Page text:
Reflection on the subject of "homesickness" after Monday's post got me thinking about loss and change and all the things we leave behind us as we journey through our years -- which are never truly lost, in an artist's life, for all of those places are "alchemized" into our writing, our paintings, our music...and into the most vital creation of all: ourselves. I carry all the places I've loved within me, for my bones and breath are formed of them. It seems to me that I've been a slightly different self in every town, state, or country I've lived in -- but each of them lives within me now, a chorus growing larger, louder every year. My task, as an artist, is to find harmony and not cacophony in the music they make together.
When I lived in my last house, Weaver's Cottage, I had a wise, lovely neighbor who was in her mid-90s. It was she who first pointed out to me that a good life doesn't diminish but thickens with age. She didn't mind growing old, she explained, for she carried each one of her younger selves with her -- all the lives that she'd lived, all the people she'd known. And that gave her twilight years a richness that youth could not possibly match.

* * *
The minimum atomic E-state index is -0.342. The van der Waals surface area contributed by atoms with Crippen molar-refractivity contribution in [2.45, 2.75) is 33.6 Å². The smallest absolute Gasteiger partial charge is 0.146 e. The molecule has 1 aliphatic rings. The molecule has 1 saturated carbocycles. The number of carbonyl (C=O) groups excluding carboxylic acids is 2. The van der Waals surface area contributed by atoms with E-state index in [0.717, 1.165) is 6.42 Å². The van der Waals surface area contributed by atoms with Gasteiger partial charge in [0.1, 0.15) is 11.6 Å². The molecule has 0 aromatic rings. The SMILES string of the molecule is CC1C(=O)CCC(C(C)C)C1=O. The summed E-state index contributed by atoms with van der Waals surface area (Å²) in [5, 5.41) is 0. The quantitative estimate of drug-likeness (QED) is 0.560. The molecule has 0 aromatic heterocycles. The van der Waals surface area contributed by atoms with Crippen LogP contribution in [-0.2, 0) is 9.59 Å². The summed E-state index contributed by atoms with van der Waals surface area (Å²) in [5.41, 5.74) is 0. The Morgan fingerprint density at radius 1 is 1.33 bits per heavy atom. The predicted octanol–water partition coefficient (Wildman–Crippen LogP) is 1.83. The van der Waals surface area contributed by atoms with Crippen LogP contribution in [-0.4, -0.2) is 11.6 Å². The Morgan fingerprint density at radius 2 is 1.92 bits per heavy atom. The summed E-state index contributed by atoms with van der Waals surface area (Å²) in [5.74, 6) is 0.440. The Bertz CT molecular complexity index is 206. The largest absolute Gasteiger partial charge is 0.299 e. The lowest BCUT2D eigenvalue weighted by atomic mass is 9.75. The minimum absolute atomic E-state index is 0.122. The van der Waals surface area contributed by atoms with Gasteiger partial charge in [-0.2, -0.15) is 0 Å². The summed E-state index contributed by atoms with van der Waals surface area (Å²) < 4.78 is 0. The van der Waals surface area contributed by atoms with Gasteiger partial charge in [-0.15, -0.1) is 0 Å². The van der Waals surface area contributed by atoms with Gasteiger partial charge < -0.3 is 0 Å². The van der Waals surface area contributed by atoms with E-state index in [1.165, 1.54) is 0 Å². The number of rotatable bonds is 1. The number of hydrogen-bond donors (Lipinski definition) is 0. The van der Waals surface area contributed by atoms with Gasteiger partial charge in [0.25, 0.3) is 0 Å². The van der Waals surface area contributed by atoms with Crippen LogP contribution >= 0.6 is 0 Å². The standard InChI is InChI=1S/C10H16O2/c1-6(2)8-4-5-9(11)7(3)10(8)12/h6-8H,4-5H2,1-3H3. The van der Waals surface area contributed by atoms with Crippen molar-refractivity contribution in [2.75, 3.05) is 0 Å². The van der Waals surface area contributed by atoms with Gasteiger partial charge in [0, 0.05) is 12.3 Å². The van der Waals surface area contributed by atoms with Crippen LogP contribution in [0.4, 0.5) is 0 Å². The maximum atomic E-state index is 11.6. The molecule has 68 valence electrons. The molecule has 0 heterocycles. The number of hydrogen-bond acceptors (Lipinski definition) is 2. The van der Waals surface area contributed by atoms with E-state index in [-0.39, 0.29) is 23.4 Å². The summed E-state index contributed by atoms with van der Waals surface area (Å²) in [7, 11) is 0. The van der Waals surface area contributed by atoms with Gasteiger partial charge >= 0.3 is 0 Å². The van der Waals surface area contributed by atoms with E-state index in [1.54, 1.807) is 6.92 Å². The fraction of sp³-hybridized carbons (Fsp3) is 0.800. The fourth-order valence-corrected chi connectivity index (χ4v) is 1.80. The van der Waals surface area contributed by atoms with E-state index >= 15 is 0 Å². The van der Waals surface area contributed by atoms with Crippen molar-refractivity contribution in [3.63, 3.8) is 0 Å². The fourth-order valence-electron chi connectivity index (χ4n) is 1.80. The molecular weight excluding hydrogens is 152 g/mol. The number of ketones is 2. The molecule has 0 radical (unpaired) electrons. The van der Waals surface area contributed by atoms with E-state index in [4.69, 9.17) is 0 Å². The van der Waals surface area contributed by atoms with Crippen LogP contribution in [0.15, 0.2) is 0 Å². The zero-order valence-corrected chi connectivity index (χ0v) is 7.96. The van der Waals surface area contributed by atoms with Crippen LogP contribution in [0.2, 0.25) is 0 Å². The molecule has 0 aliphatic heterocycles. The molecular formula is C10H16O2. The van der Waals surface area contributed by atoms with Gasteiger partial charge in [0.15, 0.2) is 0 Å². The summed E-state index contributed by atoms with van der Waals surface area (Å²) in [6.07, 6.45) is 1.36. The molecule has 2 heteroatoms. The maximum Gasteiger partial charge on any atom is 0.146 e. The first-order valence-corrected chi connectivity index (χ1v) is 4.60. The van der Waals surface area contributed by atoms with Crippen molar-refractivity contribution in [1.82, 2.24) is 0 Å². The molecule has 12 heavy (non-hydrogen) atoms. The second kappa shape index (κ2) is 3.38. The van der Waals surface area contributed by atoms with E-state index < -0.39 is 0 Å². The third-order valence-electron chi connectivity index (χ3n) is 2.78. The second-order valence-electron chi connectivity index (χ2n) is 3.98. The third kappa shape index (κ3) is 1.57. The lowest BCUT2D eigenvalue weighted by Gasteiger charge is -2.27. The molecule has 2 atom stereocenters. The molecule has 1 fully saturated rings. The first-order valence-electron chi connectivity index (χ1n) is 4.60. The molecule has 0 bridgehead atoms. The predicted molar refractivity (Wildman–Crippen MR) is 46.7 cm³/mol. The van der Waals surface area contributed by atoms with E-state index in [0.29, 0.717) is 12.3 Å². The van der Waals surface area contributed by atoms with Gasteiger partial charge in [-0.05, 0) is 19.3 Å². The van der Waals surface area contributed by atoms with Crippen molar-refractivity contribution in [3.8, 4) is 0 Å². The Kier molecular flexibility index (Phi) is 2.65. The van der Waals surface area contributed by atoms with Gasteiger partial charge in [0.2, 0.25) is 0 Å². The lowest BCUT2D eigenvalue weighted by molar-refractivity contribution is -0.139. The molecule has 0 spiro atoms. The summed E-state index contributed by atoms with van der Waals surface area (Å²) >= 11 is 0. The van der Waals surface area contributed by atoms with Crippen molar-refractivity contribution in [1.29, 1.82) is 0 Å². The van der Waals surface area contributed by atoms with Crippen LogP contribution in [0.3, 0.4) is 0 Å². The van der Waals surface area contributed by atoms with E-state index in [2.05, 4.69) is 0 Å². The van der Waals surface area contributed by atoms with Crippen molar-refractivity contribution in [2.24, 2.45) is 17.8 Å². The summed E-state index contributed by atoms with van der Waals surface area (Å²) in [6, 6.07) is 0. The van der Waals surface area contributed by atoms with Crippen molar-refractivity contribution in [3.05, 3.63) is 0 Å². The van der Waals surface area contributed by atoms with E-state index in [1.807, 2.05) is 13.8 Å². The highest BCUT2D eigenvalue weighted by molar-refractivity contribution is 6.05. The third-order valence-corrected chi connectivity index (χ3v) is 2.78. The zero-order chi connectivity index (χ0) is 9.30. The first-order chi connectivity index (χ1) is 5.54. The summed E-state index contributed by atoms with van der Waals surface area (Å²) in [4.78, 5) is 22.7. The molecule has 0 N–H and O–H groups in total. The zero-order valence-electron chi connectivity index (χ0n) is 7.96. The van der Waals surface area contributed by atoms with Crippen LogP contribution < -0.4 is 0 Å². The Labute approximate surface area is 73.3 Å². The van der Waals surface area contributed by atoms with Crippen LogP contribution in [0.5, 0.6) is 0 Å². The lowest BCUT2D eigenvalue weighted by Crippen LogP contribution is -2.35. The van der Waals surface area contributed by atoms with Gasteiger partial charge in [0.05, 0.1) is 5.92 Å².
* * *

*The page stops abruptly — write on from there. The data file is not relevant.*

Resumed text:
For me, I think, those past selves are firmly attached to places I have loved -- to houses and towns and mountains and cafes -- more than to chronological age, for the various stages of my life have been marked by my intense engagement with the land below and the view outside the window and the walls around me. Now here I am this morning in my "Bumblehill stage," my Bumblehill self, sweet Tilly nestled up against my feet, looking out the studio doorway at the sun-lit Devon hills...while all the other selves inside me are looking out too, and enjoying this fine morning along with us.
Sitting here with my morning cup of coffee, I've been thinking about my life-long habit of tumbling out of bed at an early, early hour, eager to start the day. During this period of convalescence, however, getting up has been (unusually for me) more of a struggle, and too often right now it's only the promise of a good cup of coffee that gets me up and out. I'm suddenly reminded of a line from a Jonathan Carroll novel that I associate with my "Weaver's Cottage stage" of life, for I painted it over a kitchen window there:
"Sometimes it is the smallest thing that saves us: the weather growing cold, a child's smile, and a cup of excellent coffee."
And sometimes it's the weather growing warm...a dog's goofy grin...and a cup of excellent coffee.